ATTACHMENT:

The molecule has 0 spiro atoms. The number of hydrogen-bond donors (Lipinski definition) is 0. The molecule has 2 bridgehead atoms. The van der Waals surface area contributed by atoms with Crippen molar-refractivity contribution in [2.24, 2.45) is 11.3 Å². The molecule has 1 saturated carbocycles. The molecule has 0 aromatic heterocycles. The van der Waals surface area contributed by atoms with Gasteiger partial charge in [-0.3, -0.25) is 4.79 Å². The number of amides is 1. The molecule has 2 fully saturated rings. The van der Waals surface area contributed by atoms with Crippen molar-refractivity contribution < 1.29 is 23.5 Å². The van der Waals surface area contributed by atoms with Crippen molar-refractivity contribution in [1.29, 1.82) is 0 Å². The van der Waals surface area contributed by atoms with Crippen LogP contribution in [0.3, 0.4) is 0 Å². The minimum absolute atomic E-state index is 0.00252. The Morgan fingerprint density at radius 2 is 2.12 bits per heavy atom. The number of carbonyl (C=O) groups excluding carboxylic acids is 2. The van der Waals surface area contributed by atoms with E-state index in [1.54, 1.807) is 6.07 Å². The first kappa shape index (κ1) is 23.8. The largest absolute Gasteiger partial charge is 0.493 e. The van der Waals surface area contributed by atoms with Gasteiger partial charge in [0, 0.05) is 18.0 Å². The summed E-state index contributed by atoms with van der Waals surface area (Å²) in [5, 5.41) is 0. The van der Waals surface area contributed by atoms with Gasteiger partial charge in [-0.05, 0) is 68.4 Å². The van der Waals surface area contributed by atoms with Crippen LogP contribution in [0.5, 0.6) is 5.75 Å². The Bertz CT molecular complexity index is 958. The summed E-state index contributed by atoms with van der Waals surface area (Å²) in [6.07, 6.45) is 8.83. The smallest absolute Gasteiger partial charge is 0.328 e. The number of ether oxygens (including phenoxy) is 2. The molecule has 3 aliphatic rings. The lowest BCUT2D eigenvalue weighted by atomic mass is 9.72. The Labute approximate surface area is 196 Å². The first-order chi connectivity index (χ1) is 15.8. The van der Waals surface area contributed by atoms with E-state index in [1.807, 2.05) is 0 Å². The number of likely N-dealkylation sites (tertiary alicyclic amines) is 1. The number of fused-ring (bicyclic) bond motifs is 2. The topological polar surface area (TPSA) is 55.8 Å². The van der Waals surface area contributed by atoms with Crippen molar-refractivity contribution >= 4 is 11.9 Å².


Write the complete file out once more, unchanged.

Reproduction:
The molecule has 0 spiro atoms. The number of hydrogen-bond donors (Lipinski definition) is 0. The molecule has 2 bridgehead atoms. The van der Waals surface area contributed by atoms with Crippen molar-refractivity contribution in [2.24, 2.45) is 11.3 Å². The molecule has 1 saturated carbocycles. The molecule has 0 aromatic heterocycles. The van der Waals surface area contributed by atoms with Gasteiger partial charge in [-0.3, -0.25) is 4.79 Å². The number of amides is 1. The molecule has 2 fully saturated rings. The van der Waals surface area contributed by atoms with Crippen molar-refractivity contribution < 1.29 is 23.5 Å². The van der Waals surface area contributed by atoms with Crippen molar-refractivity contribution in [1.29, 1.82) is 0 Å². The van der Waals surface area contributed by atoms with Crippen LogP contribution in [0.3, 0.4) is 0 Å². The minimum absolute atomic E-state index is 0.00252. The Morgan fingerprint density at radius 2 is 2.12 bits per heavy atom. The number of carbonyl (C=O) groups excluding carboxylic acids is 2. The van der Waals surface area contributed by atoms with E-state index in [1.54, 1.807) is 6.07 Å². The first kappa shape index (κ1) is 23.8. The largest absolute Gasteiger partial charge is 0.493 e. The van der Waals surface area contributed by atoms with Gasteiger partial charge in [0, 0.05) is 18.0 Å². The summed E-state index contributed by atoms with van der Waals surface area (Å²) in [5, 5.41) is 0. The van der Waals surface area contributed by atoms with Gasteiger partial charge in [-0.05, 0) is 68.4 Å². The van der Waals surface area contributed by atoms with Crippen LogP contribution in [0.5, 0.6) is 5.75 Å². The Bertz CT molecular complexity index is 958. The summed E-state index contributed by atoms with van der Waals surface area (Å²) in [6.07, 6.45) is 8.83. The smallest absolute Gasteiger partial charge is 0.328 e. The number of ether oxygens (including phenoxy) is 2. The molecule has 3 aliphatic rings. The lowest BCUT2D eigenvalue weighted by atomic mass is 9.72. The Labute approximate surface area is 196 Å². The first-order chi connectivity index (χ1) is 15.8. The van der Waals surface area contributed by atoms with E-state index in [1.807, 2.05) is 0 Å². The number of likely N-dealkylation sites (tertiary alicyclic amines) is 1. The number of fused-ring (bicyclic) bond motifs is 2. The topological polar surface area (TPSA) is 55.8 Å². The van der Waals surface area contributed by atoms with Crippen molar-refractivity contribution >= 4 is 11.9 Å².